Allana has a Bachelor of Laws and a Graduate Diploma in Legal Practice, both from Queensland University of Technology (QUT). In 2008 she was admitted to the Supreme Court of Queensland and to the High Court of Australia.


TASC meets rising demand for services

In 2021-22 TASC’s legal services helped with over 16% more problems than in the previous year, with the largest increases coming from people over 50.

This increase is being reflected in the number of people utilising TASC’s SLASS services. Additionally we saw increases in the proportion of indigenous Australians being helped by TASC (increasing to 11.1% from 9.4% the previous year ) and in the number of people experiencing homelessness (8% of people, up from 4.6% the previous year. Proportionally the number of people experiencing financial disadvantage was steady despite an overall increase in volume for 2021-22.

If you or somebody you know are looking for legal, justice or advocacy support but doesn’t have the resources to pay for it call TASC on 07 4616 9700 or visit www.tascnational.org.au to see how we can help you.

TASC announced as Redress Scheme Support Service

TASC National, a community legal, advocacy and social justice organisation which services Toowoomba, the Darling Downs and Maranoa has been announced as the Redress Support Service for people in the region seeking support to engage with the National Redress Scheme (the Scheme).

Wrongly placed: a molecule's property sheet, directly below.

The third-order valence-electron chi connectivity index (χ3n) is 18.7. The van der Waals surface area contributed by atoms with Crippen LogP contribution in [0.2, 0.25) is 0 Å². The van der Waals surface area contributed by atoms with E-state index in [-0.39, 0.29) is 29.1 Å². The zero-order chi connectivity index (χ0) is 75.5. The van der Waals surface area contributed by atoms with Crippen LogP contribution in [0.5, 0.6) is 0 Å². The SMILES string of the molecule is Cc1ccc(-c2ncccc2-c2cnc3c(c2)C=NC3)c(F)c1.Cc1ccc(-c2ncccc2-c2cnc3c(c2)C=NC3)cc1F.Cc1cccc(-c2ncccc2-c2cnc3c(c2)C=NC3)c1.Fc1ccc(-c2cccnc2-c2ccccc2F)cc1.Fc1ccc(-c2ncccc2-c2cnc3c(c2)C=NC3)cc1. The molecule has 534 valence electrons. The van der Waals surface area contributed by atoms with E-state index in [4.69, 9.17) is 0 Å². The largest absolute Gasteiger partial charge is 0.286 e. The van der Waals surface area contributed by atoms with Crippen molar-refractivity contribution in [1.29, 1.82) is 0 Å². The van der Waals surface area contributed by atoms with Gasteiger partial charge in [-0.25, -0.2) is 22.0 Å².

Redress Support Services offer free, confidential, practical and emotional support to people applying, or considering applying to the Scheme.

The Scheme is in response to the Royal Commission into Institutional Responses to Child Sexual Abuse, which estimated over 60,000 people in Australia have experienced such abuse.

TASC CEO, Frances Klaassen OAM said while the Scheme began on 1 July 2018, the recent announcement of TASC as a support service means engaging with the Scheme is now more accessible to the local community.

“The National Redress Scheme is an important step in gaining recognition, acknowledgement, support and healing for people who have experienced institutional child sexual abuse and in holding institutions accountable,” she said.

The Scheme can provide access to counselling, a Redress payment, and the option to receive a direct personal response, such as an apology, from the responsible institution.

Delving into deeply personal and emotionally sensitive issues can be confronting. TASC understands this and has a focus on meeting each individual applicant’s need around how they can be best supported through their application process.

“Through our work in the community we understand accessing schemes like Redress is often difficult both from an emotional perspective as well as having to navigate complex systems,” she said.

“Using a person-centred approach for clients engaging with the Redress Scheme, our case workers will be there to provide support, information and advice based on a person’s circumstances so they’re able to make informed choices about which areas of Redress to pursue.”

“Clients can also choose whether to pause or progress their application at any stage,” she said.

Ms Klaassen said the scope of institutional child sexual abuse uncovered by the Royal Commission means people engaging with the Scheme will come from a wide cross section of the community.

“If you believe you’re eligible or know someone who might be eligible for redress but are unsure I would encourage you to talk with us or to visit our website to find out more information.”

For more information about the Scheme, eligibility and support services visit tascnational.org.au/redress or nationalredress.gov.au .